Colonoscopy is a medical procedure that examines the large bowel. It can be used to look for colon polyps or bowel cancer and to help diagnose symptoms such as unexplained diarrhea, abdominal pain, or blood in the stool. Early cancers and polyps can be removed at the same time. The colonoscope is a device that consists of a long, firm, and flexible plastic tube with a tiny digital camera and light at one end. The gastroenterologist carefully guides this instrument in various directions to look inside the colon. The picture from the camera appears on a monitor to provide a clear, magnified view of the colon lining. 


The colon (large bowel) is the last portion of the digestive tract. It is a hollow tube about 1.5 meters long that ends at the rectum and anus. The main function of the colon is to store unabsorbed food before it is eliminated in the feces. The colon is the most important organ in terms of the gastrointestinal health of a person. The colon produces short-chain fatty acids that can also be important in preventing colon cancer.


Functions of a Colon:

  • Absorb water and salt from undigested food
  • Absorbs vitamins
  • Forms and pushes feces to the rectum for excretion


  • Bleeding from the rectum
  • Blood in the stools
  • Pus or mucus in the stools
  • Unexplained abdominal pain
  • Changes in bowel habits such as unexplained and long-lasting diarrhea
  • Screening for colorectal cancer
  • Crohn’s Disease
  • Ulcerative colitis


  • Colonoscopy: A procedure in which a long, thin, flexible tube is placed through the rectum and into the large intestine. The tube has a camera that shows images on a screen and allows polyps to be removed.
  • Sigmoidoscopy: A thin, flexible tube is inserted through the rectum to examine the last third of the large intestine (sigmoid colon).
  • Computerized tomography (CT) scan: A radiology test that uses radiation to create pictures of the large intestine.
  • Stool tests: You provide the lab with a stool sample, which will be tested for blood or genetic changes suggestive of polyps and cancer. If the test is positive, a colonoscopy is needed.


  • You should not drive yourself home after a colonoscopy procedure, due to the effects of the medications that are given.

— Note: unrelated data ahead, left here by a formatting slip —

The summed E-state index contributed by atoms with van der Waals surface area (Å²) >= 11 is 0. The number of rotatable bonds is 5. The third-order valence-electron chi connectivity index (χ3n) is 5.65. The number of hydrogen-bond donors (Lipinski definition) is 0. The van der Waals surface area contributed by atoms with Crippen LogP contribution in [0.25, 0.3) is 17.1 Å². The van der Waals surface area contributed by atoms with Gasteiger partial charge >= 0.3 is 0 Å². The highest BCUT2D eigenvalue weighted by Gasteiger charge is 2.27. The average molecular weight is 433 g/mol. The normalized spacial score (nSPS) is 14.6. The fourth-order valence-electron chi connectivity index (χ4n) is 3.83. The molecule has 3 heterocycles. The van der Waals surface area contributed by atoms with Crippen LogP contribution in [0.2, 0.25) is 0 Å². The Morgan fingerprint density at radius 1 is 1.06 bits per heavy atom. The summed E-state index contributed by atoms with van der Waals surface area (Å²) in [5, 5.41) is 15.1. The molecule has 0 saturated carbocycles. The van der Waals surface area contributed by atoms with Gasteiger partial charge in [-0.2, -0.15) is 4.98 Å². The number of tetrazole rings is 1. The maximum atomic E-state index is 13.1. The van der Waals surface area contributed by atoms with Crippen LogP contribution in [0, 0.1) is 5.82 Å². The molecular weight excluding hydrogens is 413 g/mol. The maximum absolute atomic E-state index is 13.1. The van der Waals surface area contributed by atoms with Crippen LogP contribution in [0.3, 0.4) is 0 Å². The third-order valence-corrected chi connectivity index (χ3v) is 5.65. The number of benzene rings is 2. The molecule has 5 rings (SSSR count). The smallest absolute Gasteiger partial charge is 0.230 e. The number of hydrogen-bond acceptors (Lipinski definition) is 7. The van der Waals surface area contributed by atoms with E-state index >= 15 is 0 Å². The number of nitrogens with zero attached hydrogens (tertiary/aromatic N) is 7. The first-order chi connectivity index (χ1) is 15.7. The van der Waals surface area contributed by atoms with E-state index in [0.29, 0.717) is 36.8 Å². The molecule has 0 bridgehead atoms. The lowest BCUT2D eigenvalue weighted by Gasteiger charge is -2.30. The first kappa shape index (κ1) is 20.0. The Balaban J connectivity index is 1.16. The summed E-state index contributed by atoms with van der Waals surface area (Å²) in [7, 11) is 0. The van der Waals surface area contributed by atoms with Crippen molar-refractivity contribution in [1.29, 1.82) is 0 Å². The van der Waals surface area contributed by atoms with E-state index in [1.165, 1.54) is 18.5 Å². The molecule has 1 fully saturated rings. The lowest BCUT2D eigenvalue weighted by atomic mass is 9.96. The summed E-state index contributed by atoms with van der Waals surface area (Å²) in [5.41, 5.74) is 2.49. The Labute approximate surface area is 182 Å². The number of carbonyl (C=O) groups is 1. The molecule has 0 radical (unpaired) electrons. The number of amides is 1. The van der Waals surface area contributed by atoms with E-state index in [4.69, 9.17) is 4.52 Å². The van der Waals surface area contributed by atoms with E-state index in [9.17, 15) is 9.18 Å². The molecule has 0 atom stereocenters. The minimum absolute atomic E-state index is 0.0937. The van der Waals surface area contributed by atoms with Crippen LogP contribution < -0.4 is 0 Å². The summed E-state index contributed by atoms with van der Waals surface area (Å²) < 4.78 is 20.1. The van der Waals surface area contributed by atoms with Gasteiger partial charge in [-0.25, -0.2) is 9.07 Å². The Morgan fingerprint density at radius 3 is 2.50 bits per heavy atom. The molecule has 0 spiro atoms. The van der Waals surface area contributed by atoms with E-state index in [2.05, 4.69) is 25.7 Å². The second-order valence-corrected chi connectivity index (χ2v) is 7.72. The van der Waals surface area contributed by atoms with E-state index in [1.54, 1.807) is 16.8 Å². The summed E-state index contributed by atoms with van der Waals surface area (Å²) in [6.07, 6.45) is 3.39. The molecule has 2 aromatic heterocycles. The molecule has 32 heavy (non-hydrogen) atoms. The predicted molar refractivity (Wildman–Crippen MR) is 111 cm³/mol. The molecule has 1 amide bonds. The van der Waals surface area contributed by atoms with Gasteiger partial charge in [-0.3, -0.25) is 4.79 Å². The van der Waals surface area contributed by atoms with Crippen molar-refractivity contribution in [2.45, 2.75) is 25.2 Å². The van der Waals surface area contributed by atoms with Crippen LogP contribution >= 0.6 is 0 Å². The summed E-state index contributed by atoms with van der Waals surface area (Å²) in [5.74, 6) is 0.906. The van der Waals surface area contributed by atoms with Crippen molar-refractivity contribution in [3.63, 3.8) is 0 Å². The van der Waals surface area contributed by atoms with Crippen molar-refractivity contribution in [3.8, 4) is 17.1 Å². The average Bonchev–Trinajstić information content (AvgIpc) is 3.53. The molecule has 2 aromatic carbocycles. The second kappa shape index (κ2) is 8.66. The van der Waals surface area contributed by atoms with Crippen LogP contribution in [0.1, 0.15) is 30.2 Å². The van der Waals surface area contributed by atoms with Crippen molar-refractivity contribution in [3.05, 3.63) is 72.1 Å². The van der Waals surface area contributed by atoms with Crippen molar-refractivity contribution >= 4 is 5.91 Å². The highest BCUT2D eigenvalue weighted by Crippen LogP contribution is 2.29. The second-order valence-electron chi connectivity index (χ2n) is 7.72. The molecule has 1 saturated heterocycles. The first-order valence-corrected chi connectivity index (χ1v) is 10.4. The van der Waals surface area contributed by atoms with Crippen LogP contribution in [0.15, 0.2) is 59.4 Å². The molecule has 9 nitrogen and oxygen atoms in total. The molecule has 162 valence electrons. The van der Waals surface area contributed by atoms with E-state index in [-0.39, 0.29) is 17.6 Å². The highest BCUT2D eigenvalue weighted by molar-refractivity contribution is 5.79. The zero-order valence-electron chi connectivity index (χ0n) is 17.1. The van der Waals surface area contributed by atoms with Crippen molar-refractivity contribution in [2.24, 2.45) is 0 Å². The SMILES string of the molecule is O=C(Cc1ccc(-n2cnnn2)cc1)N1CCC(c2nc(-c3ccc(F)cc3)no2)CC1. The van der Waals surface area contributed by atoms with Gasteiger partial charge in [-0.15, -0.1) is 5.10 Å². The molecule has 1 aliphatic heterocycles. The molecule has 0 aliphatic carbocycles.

• Don't consume alcohol, as it may interact with the medications.
  • Follow all dietary suggestions.



  • Belly pain or discomfort
  • Blood from rectum 
  • Frequent or severely bloody bowel movements 
  • Infection
  • Perforated intestine
  • Dizziness
  • Vomiting


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Frequently Asked Questions

Preparation is a significant part of a colonoscopy. If the bowel is not cleaned before the procedure, then doctors may not be able to identify polyps or precancerous lesions. Before the procedure, the patient is given an oral laxative solution called bowel prep to clean the bowel. 

Yes, the procedure can still be performed while you are on periods. Tampons can be worn if preferred by the patient. 

The colonoscopy procedure is of 15-60 minutes, but you should plan on spending 2 to 3 hours on preparation time and recovery time.

Colonoscopy is not recommended for pregnant patients, Patients older than 75 years, patients with limited life expectancy, or patients with other severe medical conditions. 

Most patients feel returning to their normal routines within 24 hours. However, it is highly recommended to take proper rest and allow enough time to get back to normal, especially if the doctor has removed polyps during the procedure. 

  • The patient may feel discomfort
  • It may take a few hours to a day to recover
  • The patient may feel bloated & pass a lot of gas 
  • Experience a small amount of blood in stools
  • Some patients may experience fever for a few days 

The main benefit of getting a colonoscopy is that it helps detect early signs of cancer and allows the doctor to remove polyps that can become cancerous in future.

Avoid the following after a colonoscopy:

  • Spicy or well-seasoned foods
  • Whole or chopped nuts
  • Alcohol
  • Popcorn
  • Coconut
  • Fried foods, such as chicken fingers and French fries
  • Corn
  • Raw or undercooked vegetables

Since the colon's lining may be irritated, your doctor may recommend that you drink generous amounts of fluids and eat soft, mild foods for the first day or two. Foods you can eat after the procedure include: Scrambled eggs & Applesauce, etc.

Many insurance companies provide coverage for your surgery after a period of few years, depending on your plan. Our HospiOne Team can guide you perfectly in this scenario.

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